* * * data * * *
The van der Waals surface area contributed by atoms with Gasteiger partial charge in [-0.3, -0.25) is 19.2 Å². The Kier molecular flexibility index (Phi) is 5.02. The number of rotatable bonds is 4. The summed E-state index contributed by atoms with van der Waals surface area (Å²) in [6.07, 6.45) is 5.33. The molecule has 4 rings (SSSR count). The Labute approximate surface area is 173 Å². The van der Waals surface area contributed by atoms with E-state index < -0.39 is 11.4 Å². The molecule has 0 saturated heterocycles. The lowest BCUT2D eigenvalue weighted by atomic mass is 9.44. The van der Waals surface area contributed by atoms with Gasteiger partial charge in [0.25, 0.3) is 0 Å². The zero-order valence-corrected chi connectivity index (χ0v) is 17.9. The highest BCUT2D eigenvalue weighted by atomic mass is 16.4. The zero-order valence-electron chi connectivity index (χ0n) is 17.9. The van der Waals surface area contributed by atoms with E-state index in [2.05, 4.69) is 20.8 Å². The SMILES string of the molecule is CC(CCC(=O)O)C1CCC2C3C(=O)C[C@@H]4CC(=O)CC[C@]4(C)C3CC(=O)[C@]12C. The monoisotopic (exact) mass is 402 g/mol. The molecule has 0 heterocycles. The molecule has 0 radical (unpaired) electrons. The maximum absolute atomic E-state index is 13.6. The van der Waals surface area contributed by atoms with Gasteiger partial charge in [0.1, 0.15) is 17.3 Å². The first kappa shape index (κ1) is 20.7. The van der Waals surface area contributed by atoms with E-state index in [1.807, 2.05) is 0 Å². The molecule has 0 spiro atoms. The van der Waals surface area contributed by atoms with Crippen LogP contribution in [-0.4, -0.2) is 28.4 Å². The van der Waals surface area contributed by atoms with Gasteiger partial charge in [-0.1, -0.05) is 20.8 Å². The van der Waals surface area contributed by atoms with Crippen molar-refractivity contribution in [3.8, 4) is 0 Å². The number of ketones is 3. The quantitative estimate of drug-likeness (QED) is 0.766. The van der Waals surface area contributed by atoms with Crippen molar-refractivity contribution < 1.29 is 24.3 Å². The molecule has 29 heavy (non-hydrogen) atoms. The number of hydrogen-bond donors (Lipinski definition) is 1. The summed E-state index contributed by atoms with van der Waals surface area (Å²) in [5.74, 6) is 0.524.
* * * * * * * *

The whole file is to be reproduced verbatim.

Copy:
The van der Waals surface area contributed by atoms with Gasteiger partial charge in [-0.3, -0.25) is 19.2 Å². The Kier molecular flexibility index (Phi) is 5.02. The number of rotatable bonds is 4. The summed E-state index contributed by atoms with van der Waals surface area (Å²) in [6.07, 6.45) is 5.33. The molecule has 4 rings (SSSR count). The Labute approximate surface area is 173 Å². The van der Waals surface area contributed by atoms with E-state index < -0.39 is 11.4 Å². The molecule has 0 saturated heterocycles. The lowest BCUT2D eigenvalue weighted by atomic mass is 9.44. The van der Waals surface area contributed by atoms with Gasteiger partial charge in [0.25, 0.3) is 0 Å². The zero-order valence-corrected chi connectivity index (χ0v) is 17.9. The highest BCUT2D eigenvalue weighted by atomic mass is 16.4. The zero-order valence-electron chi connectivity index (χ0n) is 17.9. The van der Waals surface area contributed by atoms with E-state index in [2.05, 4.69) is 20.8 Å². The SMILES string of the molecule is CC(CCC(=O)O)C1CCC2C3C(=O)C[C@@H]4CC(=O)CC[C@]4(C)C3CC(=O)[C@]12C. The monoisotopic (exact) mass is 402 g/mol. The molecule has 0 heterocycles. The molecule has 0 radical (unpaired) electrons. The maximum absolute atomic E-state index is 13.6. The van der Waals surface area contributed by atoms with Gasteiger partial charge in [0.1, 0.15) is 17.3 Å². The first kappa shape index (κ1) is 20.7. The van der Waals surface area contributed by atoms with E-state index in [1.807, 2.05) is 0 Å². The molecule has 0 spiro atoms. The van der Waals surface area contributed by atoms with Crippen LogP contribution in [-0.4, -0.2) is 28.4 Å². The van der Waals surface area contributed by atoms with Gasteiger partial charge in [-0.1, -0.05) is 20.8 Å². The van der Waals surface area contributed by atoms with Crippen molar-refractivity contribution in [3.8, 4) is 0 Å². The number of ketones is 3. The quantitative estimate of drug-likeness (QED) is 0.766. The van der Waals surface area contributed by atoms with Crippen molar-refractivity contribution < 1.29 is 24.3 Å². The molecule has 29 heavy (non-hydrogen) atoms. The number of hydrogen-bond donors (Lipinski definition) is 1. The summed E-state index contributed by atoms with van der Waals surface area (Å²) in [5.74, 6) is 0.524.